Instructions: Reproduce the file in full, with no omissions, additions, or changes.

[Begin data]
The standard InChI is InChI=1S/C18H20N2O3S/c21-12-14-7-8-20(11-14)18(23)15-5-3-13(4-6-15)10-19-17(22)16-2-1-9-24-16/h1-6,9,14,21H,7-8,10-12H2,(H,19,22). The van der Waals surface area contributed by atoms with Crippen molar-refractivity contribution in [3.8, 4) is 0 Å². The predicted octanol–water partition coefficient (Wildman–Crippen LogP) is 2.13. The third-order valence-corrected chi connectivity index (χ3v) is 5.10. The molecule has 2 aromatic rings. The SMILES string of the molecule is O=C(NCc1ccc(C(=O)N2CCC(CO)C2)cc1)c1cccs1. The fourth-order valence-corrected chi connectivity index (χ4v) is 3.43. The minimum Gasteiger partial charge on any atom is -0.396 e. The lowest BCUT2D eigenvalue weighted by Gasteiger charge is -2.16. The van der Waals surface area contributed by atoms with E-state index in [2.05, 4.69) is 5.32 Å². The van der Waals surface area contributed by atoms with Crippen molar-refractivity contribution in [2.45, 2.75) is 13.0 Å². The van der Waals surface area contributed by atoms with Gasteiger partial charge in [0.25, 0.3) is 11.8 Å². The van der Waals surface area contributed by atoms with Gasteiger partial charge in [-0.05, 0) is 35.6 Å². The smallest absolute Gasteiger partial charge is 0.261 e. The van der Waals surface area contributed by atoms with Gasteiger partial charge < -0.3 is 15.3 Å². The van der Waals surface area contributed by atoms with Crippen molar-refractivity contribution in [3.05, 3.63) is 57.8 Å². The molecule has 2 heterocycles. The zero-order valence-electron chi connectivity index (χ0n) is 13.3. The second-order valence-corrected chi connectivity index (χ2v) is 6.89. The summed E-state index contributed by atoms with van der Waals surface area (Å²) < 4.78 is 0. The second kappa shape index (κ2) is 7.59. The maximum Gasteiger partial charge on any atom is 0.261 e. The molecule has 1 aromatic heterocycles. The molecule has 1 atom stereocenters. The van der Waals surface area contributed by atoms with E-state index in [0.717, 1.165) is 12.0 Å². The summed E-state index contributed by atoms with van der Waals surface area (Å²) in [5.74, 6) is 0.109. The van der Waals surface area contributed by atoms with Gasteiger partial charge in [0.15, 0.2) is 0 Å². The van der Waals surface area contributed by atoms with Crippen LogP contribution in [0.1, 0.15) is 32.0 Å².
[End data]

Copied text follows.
The standard InChI is InChI=1S/C18H20N2O3S/c21-12-14-7-8-20(11-14)18(23)15-5-3-13(4-6-15)10-19-17(22)16-2-1-9-24-16/h1-6,9,14,21H,7-8,10-12H2,(H,19,22). The van der Waals surface area contributed by atoms with Crippen molar-refractivity contribution in [3.8, 4) is 0 Å². The predicted octanol–water partition coefficient (Wildman–Crippen LogP) is 2.13. The third-order valence-corrected chi connectivity index (χ3v) is 5.10. The molecule has 2 aromatic rings. The SMILES string of the molecule is O=C(NCc1ccc(C(=O)N2CCC(CO)C2)cc1)c1cccs1. The fourth-order valence-corrected chi connectivity index (χ4v) is 3.43. The minimum Gasteiger partial charge on any atom is -0.396 e. The lowest BCUT2D eigenvalue weighted by Gasteiger charge is -2.16. The van der Waals surface area contributed by atoms with E-state index in [2.05, 4.69) is 5.32 Å². The van der Waals surface area contributed by atoms with Crippen molar-refractivity contribution in [2.45, 2.75) is 13.0 Å². The van der Waals surface area contributed by atoms with Gasteiger partial charge in [0.25, 0.3) is 11.8 Å². The van der Waals surface area contributed by atoms with Gasteiger partial charge in [-0.05, 0) is 35.6 Å². The smallest absolute Gasteiger partial charge is 0.261 e. The van der Waals surface area contributed by atoms with Gasteiger partial charge < -0.3 is 15.3 Å². The van der Waals surface area contributed by atoms with Crippen molar-refractivity contribution in [3.05, 3.63) is 57.8 Å². The molecule has 2 heterocycles. The zero-order valence-electron chi connectivity index (χ0n) is 13.3. The second-order valence-corrected chi connectivity index (χ2v) is 6.89. The summed E-state index contributed by atoms with van der Waals surface area (Å²) < 4.78 is 0. The second kappa shape index (κ2) is 7.59. The maximum Gasteiger partial charge on any atom is 0.261 e. The molecule has 1 aromatic heterocycles. The molecule has 1 atom stereocenters. The van der Waals surface area contributed by atoms with E-state index in [0.717, 1.165) is 12.0 Å². The summed E-state index contributed by atoms with van der Waals surface area (Å²) in [5.74, 6) is 0.109. The van der Waals surface area contributed by atoms with Gasteiger partial charge in [0.15, 0.2) is 0 Å². The van der Waals surface area contributed by atoms with Crippen LogP contribution in [0.1, 0.15) is 32.0 Å².